Liberal Leader Michael Ignatieff is defending the Quebec government's move to require Muslim women or others who wear face coverings such as niqabs to remove them if they want to work in the public sector or do business with government officials.


Egyptian-born Naïma Atef Amed of Montreal cites religious reasons for wearing the niqab, a style of headwear that covers the whole body, leaving only the eyes exposed. ((CBC))

Speaking at the start of his party's weekend thinkers' conference on Friday, Ignatieff said he thinks the province's legislation tabled this week is trying to strike a "good Canadian balance" between reasonable accommodation and respect for religious freedom. 

"There is always a balance we must keep," he said.

Bill 94, tabled by Quebec Justice Minister Kathleen Weil, lays out the accommodations public institutions can make to employees or to the public.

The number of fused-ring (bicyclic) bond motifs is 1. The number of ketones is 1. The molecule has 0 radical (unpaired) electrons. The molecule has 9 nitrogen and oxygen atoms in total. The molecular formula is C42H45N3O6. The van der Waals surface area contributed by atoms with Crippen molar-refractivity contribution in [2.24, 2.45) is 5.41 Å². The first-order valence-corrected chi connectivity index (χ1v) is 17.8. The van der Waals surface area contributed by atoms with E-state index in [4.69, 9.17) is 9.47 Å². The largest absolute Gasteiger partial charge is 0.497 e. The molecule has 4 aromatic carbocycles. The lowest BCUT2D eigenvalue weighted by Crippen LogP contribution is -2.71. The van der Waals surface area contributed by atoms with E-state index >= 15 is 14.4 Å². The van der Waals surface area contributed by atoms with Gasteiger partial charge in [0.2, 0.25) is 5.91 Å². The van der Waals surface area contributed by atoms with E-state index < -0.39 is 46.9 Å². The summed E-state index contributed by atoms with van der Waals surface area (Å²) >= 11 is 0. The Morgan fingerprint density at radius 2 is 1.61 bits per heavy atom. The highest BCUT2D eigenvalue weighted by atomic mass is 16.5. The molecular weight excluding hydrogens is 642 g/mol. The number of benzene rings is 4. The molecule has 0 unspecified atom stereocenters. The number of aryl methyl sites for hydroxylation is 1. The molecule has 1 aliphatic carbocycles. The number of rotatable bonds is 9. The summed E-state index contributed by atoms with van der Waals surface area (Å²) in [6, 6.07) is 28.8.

The proposed legislation defines a reasonable request as one that does not create any undue hardship or expense for the state. For example, a woman who insists on being served by a female civil servant for religious reasons would have to wait in line until one was available.

By tabling the controversial law, the government is responding to a debate that has been raging since 2006.

In 2007, the province launched the Bouchard-Taylor Commission on issues of reasonable accommodation following concerns over reports that members of religious and cultural communities were making special requests at public institutions.

More recently, the debate was stirred up by an Egyptian woman who was expelled from provincially funded French-language classes after she refused to remove her niqab — a style of veil that leaves only the eyes exposed.